A weekend symposium for 2020, would have focussed on environmental issues and creative practices in order to establish a formal discourse to contextualise the ecological aspect of our programme that we have supported in the past and will continue to prioritise into the future. This remains an important ambition for Kestle Barton, and contacts had been made and speakers established. The Arts Council Emergency Funding grant ensures that the opportunity is not lost by establishing a digital platform now to move forward with further research, increasing scope and ambition, ready for our live programme in 2021.
Earth Minus Environment is a new online platform for Kestle Barton, which aims to examine environmental ideas through a series of commissioned texts and contributions from a diverse range of writers, artists, curators, scholars and activists. The platform will act as a supporting discursive space for Kestle Barton’s exhibition programme – collating and cultivating the environmental thinking developed on-site, to communicate these ideas beyond the boundaries of the gallery’s rural setting.
Earth Minus Environment, takes it title from an unrealised sculptural project proposed by the artist Gustav Metzger, for the first UN Earth Summit in Rio de Janeiro, 1992. Metzger’s intention for the work was to create a ‘dramatic symbol’ that would visually convey the escalating global environmental crisis, recognising that these issues ‘cannot live by words alone’. Metzger advocated for the power of art and culture in environmental messaging, due to its capacity to be inclusive and universal, noting that ‘vast numbers of people throughout the world cannot read at all, or understand the languages most in use’. The ambitious sculpture was to consist of a large plastic enclosure in the form of the letter ‘E’, around which 120 second-hand cars would be arranged. The exhaust of each car would would feed into the transparent structure, with every car engine running for the duration of the summit. The sculptural ‘E’ would gradually fill up with condensation and exhaust fumes, making visible the ‘environment’, which Metzger described as ‘the smoke humanity has put on Nature’.
Metzger saw the ecological crisis as the culmination of post-war consumer cultures, industrialised militaries, extractivist systems and technocratic capitalism, all coming together to form, what he perceived to be, a destructive globalised system. In a lecture given in the Netherlands later in the same year, Metzger poignantly expressed the problematic discourse that surrounds notions of nature, sustainability, culture and the environment, stating:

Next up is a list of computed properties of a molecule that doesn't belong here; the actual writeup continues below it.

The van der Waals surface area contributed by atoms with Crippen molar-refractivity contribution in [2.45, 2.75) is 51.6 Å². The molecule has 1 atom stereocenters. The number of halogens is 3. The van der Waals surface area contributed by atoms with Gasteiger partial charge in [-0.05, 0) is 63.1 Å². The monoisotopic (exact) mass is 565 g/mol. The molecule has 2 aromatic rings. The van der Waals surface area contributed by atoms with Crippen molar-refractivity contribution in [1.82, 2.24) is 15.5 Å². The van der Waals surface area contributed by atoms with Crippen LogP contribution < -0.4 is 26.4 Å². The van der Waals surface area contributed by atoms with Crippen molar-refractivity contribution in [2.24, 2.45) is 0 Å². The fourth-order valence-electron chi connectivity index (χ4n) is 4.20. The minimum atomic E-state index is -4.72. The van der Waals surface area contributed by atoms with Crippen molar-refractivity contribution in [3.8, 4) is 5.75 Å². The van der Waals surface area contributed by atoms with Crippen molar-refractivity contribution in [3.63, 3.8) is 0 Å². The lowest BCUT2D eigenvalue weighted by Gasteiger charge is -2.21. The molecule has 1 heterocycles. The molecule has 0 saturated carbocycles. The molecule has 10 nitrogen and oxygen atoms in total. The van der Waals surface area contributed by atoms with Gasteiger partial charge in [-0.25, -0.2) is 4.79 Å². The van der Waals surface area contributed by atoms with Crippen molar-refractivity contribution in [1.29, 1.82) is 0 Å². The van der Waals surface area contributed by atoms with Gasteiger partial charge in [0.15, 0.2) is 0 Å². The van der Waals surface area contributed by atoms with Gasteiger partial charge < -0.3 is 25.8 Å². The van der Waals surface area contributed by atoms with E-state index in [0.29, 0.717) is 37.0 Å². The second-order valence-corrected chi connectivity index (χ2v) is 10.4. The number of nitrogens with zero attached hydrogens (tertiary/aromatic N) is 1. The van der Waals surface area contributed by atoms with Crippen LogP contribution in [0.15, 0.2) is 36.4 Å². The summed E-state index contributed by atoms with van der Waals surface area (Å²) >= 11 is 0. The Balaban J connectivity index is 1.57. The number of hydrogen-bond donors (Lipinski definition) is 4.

The term Environment has been hijacked by the forces that are manipulating the world.When Mr Bill Clinton states that he would be the first ‘Environmental President’, what can this mean?
Anything and nothing.
The term Environment lends itself perfectly to telling lies and giving illusions. The people who run production and distribution, the controllers of the media and the Government, local and national, are systematically using the term Environment to hide realities, to confuse the public and to distort their perception of reality.
This is being done for the basest of motives: to maintain profits and power. The term Nature is dropped, and replaced by Environment.
Metzger argued that to move through our ecological problems, a ‘de-definition’ of these neoliberal articulations would be necessary, alongside a dismantling of the systems that sustain such attitudes, to allow for a restoration and renegotiation of human and non-human relations. Today, Metzger’s ideas are as urgent as ever, with increasing discussion that the environmental crisis is as much a crisis of human imagination (or lack of it) for alternative modes of living, as it is the dire environmental consequences of continued anthropogenic impacts. The deluge of scientific warnings of impending ‘tipping points’, ‘cascading ecological breakdowns’ and a ‘hothouse earth’ have worryingly not been enough of a provocation to really sustain a change of course. Our environmental problems must also be seen as part of a wider web of inequalities and historic injustices – these are knotted issues that will require a paradigm shift in perspectives and approaches across all areas. This has led to an increasing recognition that the cultural fields could play a vital role in shifting societal values and attitudes, through highlighting overlooked perspectives and imaging alternative outcomes.
Earth Minus Environment for Kestle Barton aims to forward Metzger’s ideas and questions for how we might move towards a fairer and more ecologically robust future, through offering an imaginative and diverse critical space for environmental thinking, challenging cultural hierarchies, human/nature dichotomies, environmental imaginations and disciplinary boundaries. The platform aims to run continuously in order to sustain an active discourse, where it will then more closely support the gallery’s physical exhibition programme during the summer months of each year. We hope for this to be a useful resource for audiences to engage with ecological thinking on many levels and understand the deeper questions that are involved when considering what sustainable relations between peoples and natures could be.